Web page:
While inefficient government retards economic progress, it doesn’t follow that countries with inefficient governments will always be poor. Industry in the United States has been so productive that, although the government is worse than useless, the country can withstand it.
A serious obstacle to prosperity is Half-Assedness, a quality not widely recognized in econometrics but well known to experienced travelers. Half-Assedness is a curious mixture of just not giving a damn, lack of ambition, little interest in academics, and sometimes something that looks like lethargy.
You go into houses and never see books. A man will start a garage to repair cars for a living. He won’t think of expanding and owning a chain of garages. His family has enough to eat, so why do more? The young, though they could pursue school beyond some pre-high school level, don’t.
They marry early instead of establishing themselves first. They live in the present, whereas people in rich countries have one foot in the future. An American thinks college, grad school, career. He is going somewhere, or trying to. He may not adhere to his plan, but he has one.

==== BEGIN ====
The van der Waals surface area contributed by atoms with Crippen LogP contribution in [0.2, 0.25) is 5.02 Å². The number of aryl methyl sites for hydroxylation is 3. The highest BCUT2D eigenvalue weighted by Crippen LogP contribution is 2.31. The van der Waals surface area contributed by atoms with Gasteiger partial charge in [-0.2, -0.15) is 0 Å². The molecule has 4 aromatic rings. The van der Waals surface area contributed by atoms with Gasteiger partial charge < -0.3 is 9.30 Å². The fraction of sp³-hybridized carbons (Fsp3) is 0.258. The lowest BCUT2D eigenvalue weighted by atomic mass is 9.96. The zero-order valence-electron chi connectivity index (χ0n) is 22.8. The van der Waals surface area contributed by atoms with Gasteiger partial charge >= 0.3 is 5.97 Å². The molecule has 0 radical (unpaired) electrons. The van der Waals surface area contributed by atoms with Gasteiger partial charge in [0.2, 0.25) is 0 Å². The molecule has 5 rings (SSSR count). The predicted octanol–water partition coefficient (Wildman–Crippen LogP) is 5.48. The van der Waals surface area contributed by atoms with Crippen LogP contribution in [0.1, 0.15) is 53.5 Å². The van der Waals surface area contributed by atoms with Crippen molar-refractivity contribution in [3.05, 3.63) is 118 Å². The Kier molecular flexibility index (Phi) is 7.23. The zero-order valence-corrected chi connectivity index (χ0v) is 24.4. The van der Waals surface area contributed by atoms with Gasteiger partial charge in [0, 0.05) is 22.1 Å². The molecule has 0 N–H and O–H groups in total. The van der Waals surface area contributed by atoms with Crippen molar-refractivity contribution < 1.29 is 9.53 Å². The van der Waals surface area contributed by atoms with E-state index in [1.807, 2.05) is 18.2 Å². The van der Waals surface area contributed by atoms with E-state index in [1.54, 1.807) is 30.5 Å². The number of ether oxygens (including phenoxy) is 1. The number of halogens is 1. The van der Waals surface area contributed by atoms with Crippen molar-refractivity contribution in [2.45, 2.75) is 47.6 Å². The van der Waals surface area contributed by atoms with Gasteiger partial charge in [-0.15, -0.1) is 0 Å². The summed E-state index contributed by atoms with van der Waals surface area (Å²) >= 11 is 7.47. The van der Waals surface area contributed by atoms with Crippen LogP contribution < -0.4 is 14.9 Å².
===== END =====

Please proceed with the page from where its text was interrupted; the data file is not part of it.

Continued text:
An element of Half-Assedness is a slack attitude toward maintenance. People who could easily afford nineteen cents for a brake-light bulb don’t. They throw trash in the streets. Potholes go unrepared for years.
Suspected Economic Law: National income is inversely proportional to the amount of trash in the streets.
Another aspect of Half-Assedness is an incapacity to attach importance to time. This comes in two flavors, wholesale and retail. At the wholesale level, an American thinks, “Oh my god, I’m thirty and haven't made partner.” A Third-Worlder lacks any sense of urgency. He sees existence as a period through which one passes instead of an interval in which one does things.
At time’s retail level, Third-Worlder’s think that four o’clock means anywhere from five-thirty to not at all. It isn’t rudeness or inconsideration. If you do it to them, they won’t be offended. By contrast, an American reporter, say, knows that if his nine-o’clock interview happens at nine, the one at eleven will be possible, and the business lunch will come off on time, so that he can hit the computer by three and file at five. It works. Americans show up ten minutes early and wait. In the Third World, writing the same story would take three days instead of one.